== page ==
Neill Sheridan

From BR Bullpen

130 pix

Neill Rawlins Sheridan
(Wild Horse)

BR page

Biographical Information[edit]

Outfielder Neill Sheridan played twelve seasons in professional baseball from 1943 to 1954.

Sheridan did not play baseball for his high school or college teams. He played football and ran track in high school and played football in college. He did play semi-pro baseball well enough to be signed by the San Francisco Seals in 1943 however.

Sheridan had four seasons in his minor league career that he hit over .300, all in class A to Open competition. His career was spent mainly in the Pacific Coast League. He hit .283 with 118 home runs in his minor league career. In the second game of a doubleheader at Edmonds Field in Sacramento, CA, while playing for the Sacramento Solons, he hit one of the longest home runs ever measured. His line drive shot disappeared into the night behind the left-field fence and brought little immediate notice. The next day, however, a spectator showed up at the team offices claiming that the ball he hit landed on the back seat of his car, breaking its back window, while the car was parked on a residential street behind the stadium's parking lot. A surveying firm officially measured the blast at 613.80 feet, from home plate to the parking spot. However, as there was no witness to the ball's touching down, a doubt will remain as to whether the automobile was really parked where its owner said it was, and whether it did in fact have its back window shattered by the mighty blast.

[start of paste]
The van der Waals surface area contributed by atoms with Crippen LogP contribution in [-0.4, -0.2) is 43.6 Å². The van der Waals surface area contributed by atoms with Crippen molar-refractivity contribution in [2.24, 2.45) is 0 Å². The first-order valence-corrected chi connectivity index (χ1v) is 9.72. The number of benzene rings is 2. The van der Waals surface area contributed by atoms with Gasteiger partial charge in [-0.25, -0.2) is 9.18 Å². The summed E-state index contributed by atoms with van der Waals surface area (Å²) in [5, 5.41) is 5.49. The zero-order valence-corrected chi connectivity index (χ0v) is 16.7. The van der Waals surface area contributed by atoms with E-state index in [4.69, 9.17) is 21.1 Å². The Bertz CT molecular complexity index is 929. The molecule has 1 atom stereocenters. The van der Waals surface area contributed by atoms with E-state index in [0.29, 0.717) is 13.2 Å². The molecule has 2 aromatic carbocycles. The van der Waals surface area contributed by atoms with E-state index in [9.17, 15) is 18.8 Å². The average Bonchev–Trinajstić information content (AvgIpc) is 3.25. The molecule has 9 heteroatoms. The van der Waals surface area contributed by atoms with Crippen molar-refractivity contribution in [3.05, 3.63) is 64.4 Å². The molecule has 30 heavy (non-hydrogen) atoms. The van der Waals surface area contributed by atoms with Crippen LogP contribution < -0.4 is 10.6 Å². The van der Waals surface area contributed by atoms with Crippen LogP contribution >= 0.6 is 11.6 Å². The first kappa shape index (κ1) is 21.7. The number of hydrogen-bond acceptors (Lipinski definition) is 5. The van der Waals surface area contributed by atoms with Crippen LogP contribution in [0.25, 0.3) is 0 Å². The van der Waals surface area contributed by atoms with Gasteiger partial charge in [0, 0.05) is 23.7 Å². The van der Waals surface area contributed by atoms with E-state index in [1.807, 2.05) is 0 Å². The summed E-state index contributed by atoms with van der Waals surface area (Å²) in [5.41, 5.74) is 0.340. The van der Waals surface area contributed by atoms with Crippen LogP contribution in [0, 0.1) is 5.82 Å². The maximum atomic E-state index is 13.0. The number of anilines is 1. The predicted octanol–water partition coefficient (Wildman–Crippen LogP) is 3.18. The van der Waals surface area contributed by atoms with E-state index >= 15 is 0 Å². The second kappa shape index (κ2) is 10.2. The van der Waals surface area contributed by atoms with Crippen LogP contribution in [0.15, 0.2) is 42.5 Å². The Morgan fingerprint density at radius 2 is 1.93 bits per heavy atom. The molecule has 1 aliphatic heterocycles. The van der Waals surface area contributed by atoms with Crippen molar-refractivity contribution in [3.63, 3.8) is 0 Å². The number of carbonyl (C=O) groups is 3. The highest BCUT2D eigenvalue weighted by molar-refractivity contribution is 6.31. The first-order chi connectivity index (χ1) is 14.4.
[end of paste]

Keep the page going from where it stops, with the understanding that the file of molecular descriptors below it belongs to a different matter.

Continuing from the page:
To add a surreal touch to the story, in between the two games of the doubleheader, Sheridan beat an Arabian horse in a foot race. It was a 60-yard zigzag course, and Sheridan and the horse, called Rabric, ran successively, but Sheridan's time of 11.4 seconds beat that of his equine competitor by a tenth of a second.

Sheridan did appear in two games with the Boston Red Sox with no hits in 1948.

Further Reading[edit]

  • Rick Cabral: "Neill 'Wild Horse' Sheridan and the Longest Home Run Ever Measured", The Baseball Research Journal, SABR, Volume 40, Number 2 (Fall 2011), pp. 94-98.

Related Sites[edit]